On a Scale of Pass to Fail, Many Medical Schools Fail Students on Health Policy

The U.S. Capitol is a site of health policy discussion and legislative action.

We are in a time when physicians are increasingly speaking the language of health policy and public health — “value-based care,” “co-payment,” “social determinants of health,” “accountable care organization” — and are increasingly asked by patients to ensure that a particular treatment or procedure is covered by their insurance before moving forward. This dizzying list of health policy terms (and the responsibility of a physician to understand the lingo) just keeps growing. And there is no better time to introduce students to this world than in medical school, when they are primed for learning and not yet overwhelmed with patient care.

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Reductions in Medicare Hospital Readmissions: Real or Illusory?

Source: Lehigh Valley Hospital-Muhlenberg

Hospital readmissions pose serious risks to patients, especially to Medicare patients who are older and typically sicker than other patients. Hospital stays increase the risk of infection and medication error, put patients through physical and psychological stress (i.e. being woken up multiple times a night, falls on the way to the bathroom), and increase Medicare expenditures. Under the Hospital Readmission Reduction Program (HRRP) created by the Affordable Care Act, hospitals are penalized by Medicare if beneficiaries are readmitted (to any hospital) within 30 days of discharge. The goals of the HRRP are to:

  1. Improve care transitions
  2. Reduce the burden of readmission for Medicare beneficiaries
  3. Reduce the cost of readmissions to the taxpayer
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Thank U, Next: The 116th Congress Gets to Work

Image Source: Getty Images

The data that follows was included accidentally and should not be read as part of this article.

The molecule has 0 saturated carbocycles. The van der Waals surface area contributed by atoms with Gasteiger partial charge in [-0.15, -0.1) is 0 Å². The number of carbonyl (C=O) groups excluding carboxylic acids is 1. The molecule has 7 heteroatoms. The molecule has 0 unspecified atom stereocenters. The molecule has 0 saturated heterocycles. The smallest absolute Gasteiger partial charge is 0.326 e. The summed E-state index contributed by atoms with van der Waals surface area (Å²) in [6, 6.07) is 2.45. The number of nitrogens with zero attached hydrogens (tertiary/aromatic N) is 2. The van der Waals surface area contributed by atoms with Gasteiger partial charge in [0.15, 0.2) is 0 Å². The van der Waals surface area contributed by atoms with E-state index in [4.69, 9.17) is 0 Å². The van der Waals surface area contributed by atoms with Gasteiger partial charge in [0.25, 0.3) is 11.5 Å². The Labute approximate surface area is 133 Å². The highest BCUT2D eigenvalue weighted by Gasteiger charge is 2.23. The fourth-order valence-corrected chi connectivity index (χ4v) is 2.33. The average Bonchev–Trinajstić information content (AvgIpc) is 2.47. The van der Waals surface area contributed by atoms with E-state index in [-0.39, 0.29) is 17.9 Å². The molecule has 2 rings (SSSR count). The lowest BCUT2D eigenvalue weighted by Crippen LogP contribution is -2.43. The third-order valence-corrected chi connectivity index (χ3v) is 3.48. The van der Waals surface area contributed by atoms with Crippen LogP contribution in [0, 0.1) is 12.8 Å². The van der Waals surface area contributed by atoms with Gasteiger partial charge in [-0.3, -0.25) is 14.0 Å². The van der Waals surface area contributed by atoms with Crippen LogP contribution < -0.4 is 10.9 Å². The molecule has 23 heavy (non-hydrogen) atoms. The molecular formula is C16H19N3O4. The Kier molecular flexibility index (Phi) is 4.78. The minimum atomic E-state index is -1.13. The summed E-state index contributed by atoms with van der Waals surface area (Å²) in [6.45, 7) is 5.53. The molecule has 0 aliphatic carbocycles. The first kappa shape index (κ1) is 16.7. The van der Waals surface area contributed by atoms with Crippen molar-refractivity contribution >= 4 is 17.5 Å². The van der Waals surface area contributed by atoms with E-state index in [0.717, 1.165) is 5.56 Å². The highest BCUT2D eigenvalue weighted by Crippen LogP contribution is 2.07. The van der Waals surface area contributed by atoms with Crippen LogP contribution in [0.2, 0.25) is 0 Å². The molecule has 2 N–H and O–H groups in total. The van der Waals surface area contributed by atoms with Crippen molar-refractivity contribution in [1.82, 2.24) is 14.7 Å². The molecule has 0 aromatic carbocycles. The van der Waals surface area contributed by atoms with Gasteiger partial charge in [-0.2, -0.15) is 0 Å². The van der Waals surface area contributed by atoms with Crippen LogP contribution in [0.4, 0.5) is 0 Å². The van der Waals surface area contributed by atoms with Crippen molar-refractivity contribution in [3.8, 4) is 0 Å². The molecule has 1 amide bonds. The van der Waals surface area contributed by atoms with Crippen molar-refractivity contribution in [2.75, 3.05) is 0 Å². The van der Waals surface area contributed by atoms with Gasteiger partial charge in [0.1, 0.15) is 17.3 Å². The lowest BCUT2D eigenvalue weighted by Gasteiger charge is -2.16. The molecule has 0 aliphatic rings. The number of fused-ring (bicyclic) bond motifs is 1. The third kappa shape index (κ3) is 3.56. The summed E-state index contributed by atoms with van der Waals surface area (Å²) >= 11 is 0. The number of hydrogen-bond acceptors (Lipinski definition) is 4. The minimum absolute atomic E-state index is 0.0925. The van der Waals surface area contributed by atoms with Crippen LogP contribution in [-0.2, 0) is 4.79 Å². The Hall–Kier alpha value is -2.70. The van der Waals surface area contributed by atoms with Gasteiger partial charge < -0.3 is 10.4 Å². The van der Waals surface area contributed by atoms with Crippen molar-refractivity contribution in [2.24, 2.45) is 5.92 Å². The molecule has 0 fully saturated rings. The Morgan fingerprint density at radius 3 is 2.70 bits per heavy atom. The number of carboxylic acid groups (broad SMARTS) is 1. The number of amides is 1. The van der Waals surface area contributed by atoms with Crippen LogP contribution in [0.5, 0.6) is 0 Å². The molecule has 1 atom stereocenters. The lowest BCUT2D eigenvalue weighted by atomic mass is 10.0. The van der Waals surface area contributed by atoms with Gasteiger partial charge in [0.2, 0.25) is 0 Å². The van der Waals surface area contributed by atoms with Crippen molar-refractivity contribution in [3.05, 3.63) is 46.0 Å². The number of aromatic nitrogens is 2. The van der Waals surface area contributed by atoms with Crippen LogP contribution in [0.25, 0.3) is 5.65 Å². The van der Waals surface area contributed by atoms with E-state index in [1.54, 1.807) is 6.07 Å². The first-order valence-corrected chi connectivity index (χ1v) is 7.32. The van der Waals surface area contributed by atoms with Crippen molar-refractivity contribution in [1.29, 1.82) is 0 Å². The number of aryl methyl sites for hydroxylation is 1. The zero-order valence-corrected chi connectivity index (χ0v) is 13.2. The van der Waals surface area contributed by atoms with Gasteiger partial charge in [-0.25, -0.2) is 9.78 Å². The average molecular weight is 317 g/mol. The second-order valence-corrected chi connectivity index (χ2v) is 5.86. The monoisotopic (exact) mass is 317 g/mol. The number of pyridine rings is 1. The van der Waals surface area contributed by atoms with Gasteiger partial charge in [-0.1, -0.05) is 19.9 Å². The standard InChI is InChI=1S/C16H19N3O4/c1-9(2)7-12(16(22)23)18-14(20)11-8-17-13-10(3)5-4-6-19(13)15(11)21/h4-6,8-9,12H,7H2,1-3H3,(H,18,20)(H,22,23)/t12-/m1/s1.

The 116th Congress was sworn in at noon on Wednesday, January 3, 2019. The Senate remains under Republican control but the House of Representatives is now firmly in the grasp of the Democratic Party. How the business of legislating flows between the two houses remains to be seen, but it is fair to assume that health policy will be a focus for the new Congress. A Kaiser Family Foundation poll taken before the 2018 midterm election reported that seven in ten voters (71%) indicated healthcare as “very important” in making their voting decision. In comparison, 64% said the same about the economy and jobs, 55% about immigration, and 53% about tax cuts and tax reform.

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The Slow Rise of Telehealth

One of the reasons I wake up early each day is to have (hopefully) around 30 minutes to catch up on the news or some health policy research. Today I hit the snooze button a few too many times, but still managed to sneak in a glance through the December issue of Health Affairs. This month is all about telehealth — the practice of medicine utilizing a range to technologies to connect health professionals to each other and their patients.

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The ACA & Medicare